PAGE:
Sell My House Fast Ann Arbor Michigan
Need to Sell Your Home Fast? Without the Lowball Offers, High Pressure, Sales Pitches, and Endless Back and Forth Negotiations?
Then call me – Dennis Fassett – at Sell My House Fast Ann Arbor Michigan. You can reach me directly at (313) 246-4551. I live here, work here, and I was born and raised here.
<== That’s a picture of my wife and I at a Lion’s game at Ford Field last season. The cool things is – they actually won! 🙂
When you call, I’ll answer. Because it’s important that I understand your situation and your needs so I can put together the best offer possible up front. And that’s hard to do if I have my calls answered by some answering service or a “virtual assistant” in the Philippines.
So if you need to “Sell My House Fast Ann Arbor Michigan“… I’d sincerely appreciate it if you’d let me give you a fair, all-cash offer.
I have a local and family-owned business that only serves residents of Metro Detroit. I’ve been working with local homeowners since 2004 and have been successful over that time because we do right by homeowners here. We’re professional and discreet. And we don’t charge junk fees or any commissions, even though we can handle the transaction from start to finish.
And since we’ve been in business so long, and survived the great recession ten years ago, my company has worked with homeowners in pretty much every situation imaginable, including:
- Upside down on mortgage
- Behind on payments
- Probate and estate homes
- Vacant homes
- Owners with bad tenants that want to sell
- Fire Damage, Flood Damage, Mold, or structural issues
- Seller’s frustrated by ineffective real estate agents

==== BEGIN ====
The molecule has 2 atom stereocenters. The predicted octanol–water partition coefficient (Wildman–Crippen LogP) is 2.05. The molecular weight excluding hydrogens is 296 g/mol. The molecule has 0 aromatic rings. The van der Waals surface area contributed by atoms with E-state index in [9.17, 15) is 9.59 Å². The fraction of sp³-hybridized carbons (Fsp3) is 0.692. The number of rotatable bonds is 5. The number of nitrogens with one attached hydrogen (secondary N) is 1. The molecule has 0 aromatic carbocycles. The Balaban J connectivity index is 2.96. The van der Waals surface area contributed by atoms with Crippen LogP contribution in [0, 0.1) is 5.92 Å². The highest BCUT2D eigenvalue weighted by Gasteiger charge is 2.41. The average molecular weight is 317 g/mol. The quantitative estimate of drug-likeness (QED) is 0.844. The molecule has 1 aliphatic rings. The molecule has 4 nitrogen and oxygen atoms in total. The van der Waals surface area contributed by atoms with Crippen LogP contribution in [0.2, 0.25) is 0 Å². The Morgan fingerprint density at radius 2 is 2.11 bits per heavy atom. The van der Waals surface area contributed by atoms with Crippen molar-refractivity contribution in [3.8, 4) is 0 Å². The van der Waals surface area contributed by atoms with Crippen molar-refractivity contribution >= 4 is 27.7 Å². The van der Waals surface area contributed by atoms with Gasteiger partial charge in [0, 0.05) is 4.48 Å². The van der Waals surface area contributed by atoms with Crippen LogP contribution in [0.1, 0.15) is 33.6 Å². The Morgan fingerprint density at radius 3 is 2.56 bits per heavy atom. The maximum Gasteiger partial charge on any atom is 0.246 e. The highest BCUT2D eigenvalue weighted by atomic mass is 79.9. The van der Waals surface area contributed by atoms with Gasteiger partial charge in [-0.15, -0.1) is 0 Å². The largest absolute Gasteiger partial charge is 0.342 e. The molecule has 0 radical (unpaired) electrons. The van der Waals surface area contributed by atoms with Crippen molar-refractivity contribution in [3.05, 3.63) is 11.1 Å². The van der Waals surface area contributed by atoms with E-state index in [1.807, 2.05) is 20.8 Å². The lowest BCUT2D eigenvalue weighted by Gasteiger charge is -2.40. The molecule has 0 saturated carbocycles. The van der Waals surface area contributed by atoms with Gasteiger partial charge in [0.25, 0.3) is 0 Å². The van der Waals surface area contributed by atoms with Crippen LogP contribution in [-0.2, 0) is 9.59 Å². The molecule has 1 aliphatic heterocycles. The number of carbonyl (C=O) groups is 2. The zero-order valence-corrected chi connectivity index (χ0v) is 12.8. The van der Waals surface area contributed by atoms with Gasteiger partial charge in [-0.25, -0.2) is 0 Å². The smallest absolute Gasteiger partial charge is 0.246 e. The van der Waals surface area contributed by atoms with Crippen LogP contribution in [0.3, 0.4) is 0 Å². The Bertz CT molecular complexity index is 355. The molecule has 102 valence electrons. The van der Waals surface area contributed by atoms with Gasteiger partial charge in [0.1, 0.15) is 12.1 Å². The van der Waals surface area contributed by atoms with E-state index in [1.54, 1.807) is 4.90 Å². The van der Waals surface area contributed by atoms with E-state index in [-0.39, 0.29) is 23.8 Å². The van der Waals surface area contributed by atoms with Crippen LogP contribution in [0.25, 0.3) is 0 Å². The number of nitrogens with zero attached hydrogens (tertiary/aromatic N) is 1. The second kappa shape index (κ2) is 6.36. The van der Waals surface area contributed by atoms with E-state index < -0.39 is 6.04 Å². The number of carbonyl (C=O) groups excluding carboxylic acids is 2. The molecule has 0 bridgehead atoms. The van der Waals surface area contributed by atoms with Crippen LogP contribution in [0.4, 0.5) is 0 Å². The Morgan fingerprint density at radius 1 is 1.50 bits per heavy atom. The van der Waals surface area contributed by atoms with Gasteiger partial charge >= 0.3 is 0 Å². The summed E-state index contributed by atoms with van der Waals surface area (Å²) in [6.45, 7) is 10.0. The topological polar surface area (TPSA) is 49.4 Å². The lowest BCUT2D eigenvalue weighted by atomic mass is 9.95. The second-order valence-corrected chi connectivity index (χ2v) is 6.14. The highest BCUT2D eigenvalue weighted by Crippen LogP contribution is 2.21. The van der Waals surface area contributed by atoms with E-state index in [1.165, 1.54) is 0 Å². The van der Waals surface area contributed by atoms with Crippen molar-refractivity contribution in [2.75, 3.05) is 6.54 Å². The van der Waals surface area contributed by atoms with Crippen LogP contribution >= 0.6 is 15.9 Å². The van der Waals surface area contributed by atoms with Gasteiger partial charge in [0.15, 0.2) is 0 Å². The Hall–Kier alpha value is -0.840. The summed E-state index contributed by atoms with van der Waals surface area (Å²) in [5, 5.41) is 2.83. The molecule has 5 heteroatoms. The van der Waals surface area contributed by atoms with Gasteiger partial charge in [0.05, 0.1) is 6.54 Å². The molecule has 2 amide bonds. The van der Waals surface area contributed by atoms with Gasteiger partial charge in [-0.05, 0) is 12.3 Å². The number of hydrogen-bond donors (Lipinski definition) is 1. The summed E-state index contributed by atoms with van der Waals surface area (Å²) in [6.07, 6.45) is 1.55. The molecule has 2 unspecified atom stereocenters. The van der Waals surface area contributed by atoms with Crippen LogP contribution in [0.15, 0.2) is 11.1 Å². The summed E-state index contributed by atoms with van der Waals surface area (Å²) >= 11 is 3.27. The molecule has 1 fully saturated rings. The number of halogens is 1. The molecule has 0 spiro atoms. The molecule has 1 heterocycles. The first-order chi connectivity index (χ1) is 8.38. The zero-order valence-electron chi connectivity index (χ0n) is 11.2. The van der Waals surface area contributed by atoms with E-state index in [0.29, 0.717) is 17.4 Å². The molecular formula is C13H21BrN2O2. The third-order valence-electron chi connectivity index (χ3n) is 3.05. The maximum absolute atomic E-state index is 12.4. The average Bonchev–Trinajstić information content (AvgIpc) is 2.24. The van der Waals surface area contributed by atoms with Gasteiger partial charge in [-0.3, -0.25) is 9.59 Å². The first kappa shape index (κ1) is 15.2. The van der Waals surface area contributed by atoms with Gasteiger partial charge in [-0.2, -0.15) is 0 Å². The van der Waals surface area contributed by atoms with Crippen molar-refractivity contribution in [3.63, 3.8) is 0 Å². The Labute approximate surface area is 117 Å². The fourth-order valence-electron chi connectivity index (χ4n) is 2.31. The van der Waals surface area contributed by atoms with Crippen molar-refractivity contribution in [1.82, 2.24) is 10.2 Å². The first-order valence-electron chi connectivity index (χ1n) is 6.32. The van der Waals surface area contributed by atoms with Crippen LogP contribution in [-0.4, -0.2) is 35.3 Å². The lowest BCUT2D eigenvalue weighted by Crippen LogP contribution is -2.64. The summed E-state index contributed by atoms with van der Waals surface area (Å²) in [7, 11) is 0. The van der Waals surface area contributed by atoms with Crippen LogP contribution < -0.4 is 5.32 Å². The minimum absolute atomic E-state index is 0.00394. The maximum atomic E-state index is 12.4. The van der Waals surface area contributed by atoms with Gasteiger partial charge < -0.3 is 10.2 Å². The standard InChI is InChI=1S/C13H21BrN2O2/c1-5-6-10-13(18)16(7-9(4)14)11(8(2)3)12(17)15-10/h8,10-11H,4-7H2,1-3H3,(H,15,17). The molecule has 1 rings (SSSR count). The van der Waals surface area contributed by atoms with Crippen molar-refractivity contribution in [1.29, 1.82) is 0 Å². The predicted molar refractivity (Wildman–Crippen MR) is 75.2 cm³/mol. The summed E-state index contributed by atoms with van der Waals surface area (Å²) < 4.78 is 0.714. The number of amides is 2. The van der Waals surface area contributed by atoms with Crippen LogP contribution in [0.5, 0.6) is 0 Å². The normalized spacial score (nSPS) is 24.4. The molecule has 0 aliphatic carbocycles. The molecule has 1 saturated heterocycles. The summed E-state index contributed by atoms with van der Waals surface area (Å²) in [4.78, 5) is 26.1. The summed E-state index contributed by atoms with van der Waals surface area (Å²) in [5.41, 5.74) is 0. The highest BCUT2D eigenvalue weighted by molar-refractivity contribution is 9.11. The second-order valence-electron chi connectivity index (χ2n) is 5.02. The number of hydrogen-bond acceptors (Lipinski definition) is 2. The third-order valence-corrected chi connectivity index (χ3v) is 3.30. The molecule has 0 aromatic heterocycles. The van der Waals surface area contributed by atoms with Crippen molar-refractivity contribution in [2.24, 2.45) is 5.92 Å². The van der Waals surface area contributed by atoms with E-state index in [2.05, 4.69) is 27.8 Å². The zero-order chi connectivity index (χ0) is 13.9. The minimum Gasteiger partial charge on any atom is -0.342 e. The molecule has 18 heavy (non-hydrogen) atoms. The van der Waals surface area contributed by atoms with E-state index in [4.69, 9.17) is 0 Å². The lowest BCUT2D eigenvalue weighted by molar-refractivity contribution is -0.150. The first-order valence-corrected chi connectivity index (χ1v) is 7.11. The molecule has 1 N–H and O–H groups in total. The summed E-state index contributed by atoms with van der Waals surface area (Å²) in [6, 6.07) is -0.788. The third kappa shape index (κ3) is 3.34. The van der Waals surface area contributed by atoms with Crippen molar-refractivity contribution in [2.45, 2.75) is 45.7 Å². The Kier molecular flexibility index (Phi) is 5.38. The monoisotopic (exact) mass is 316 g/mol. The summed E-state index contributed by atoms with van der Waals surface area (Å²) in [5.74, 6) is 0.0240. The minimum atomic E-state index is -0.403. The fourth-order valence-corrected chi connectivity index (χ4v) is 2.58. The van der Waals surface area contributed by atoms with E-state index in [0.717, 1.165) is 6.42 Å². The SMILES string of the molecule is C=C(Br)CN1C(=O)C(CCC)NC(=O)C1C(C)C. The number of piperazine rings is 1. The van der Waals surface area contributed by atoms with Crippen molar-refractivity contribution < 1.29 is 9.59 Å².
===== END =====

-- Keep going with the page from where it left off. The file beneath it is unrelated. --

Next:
Basically, if you have a property and need to sell it… we’d like to make you a fair cash offer and close on it when you’re ready.
Do You Need To Sell My House Fast in Ann Arbor Michigan?
You’ve tried to sell your house but are running into roadblocks. You probably even tried calling a real estate agent. Sometimes selling a house the traditional way with a real estate agent simply isn’t the best for everyone. As you know, there can be lots of pitfalls when selling a house the agent route, including: having to clean up and repair the property so it shows well, finding an agent who you trust and who can deliver on their promise (selling your house quickly), signing a contract that binds you to an agent for a certain term, the piles of paperwork you have to sign, shuffling paperwork back and forth from buyer –> to agent –> to you… and back.
The biggest issue with trying to sell with a real estate agent or selling it yourself is often times retail buyers will tie up a home for weeks and pull out on the deal at the last second… or have their bank loan fall through.
It can all add stress, months to the process, and in the end after paying the agent fees, you may or may not be ahead of the game.
At Sell My House Fast Ann Arbor Michigan, we’re different.
First, as I mentioned before, I take all the calls that come in from prospective sellers like you.
Second, we do everything that we can to get out to see your home as quickly as possible – so we can make you a cash offer.
Here’s a tip: Don’t fall for the claim that buyers often make about giving you an offer on your home without seeing it. Does that really make sense? Of course it doesn’t. It normally happens with buyers who are out of state or out of the area, and it’s simply a way for them to get you to agree to a price so you stop talking to other buyers.
Then, right before closing, they’ll adjust their offer down, often WAY down, and dare you to reject it and start talking to buyers all over again. Don’t fall for it!
If by chance it does happen to you, then reject their offer and call me directly. I can easily step in as the buyer at my offer price without too much of a delay with closing.